One quick example will drive home the point.

Solomon was considered one of the greatest kings of Israel. Probably second to his father, David.

However, when he died and his son Rehoboam took the throne, he ruled as a tyrant. Listen to his own words describing how he would treat his people:

13 And the king answered the people harshly, and forsaking the counsel that the old men had given him, 14 he spoke to them according to the counsel of the young men, saying, “My father made your yoke heavy, but I will add to your yoke. My father disciplined you with whips, but I will discipline you with scorpions.” 15 So the king did not listen to the people, for it was a turn of affairs brought about by the Lord…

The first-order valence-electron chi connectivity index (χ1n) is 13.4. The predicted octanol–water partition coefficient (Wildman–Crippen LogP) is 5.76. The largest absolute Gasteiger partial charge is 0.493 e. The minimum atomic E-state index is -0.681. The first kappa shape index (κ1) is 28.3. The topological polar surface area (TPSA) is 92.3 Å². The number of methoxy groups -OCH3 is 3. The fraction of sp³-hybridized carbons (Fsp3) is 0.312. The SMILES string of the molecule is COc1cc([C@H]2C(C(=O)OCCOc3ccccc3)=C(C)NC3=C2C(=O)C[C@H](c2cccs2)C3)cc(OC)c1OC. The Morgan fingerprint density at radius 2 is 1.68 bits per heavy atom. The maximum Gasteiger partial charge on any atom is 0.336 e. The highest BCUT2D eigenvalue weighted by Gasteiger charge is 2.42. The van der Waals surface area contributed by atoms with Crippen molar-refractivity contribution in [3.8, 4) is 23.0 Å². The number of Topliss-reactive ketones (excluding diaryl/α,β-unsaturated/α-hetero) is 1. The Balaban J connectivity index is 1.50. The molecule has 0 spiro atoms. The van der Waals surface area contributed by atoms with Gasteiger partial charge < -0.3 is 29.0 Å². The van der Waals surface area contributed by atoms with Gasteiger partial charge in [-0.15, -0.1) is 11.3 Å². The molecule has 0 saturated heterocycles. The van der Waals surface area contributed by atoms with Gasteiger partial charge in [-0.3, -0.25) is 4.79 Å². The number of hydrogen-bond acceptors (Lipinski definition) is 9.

1 Kings 12:13-15a

Rehoboam was foolish to think he could mistreat people and succeed as a leader.

The Democracy Rule

But what about the ‘true democratic way’? What’s wrong with that?

A lot actually. Beside the fact that it is not a New Testament model (though some might try to argue that it is, it is flatly not!), it doesn’t work.

Two examples from the Bible.

The first is when Moses was leading the people out of Egypt and toward the promised land.

When they arrived at Kadesh Barnea, the cusps of inheriting their long awaited promise, instead of listening to Moses (and God), they put it to a vote. So how did that turn out? Not so good.

They actually voted to NOT do what God had led them through the wilderness to do!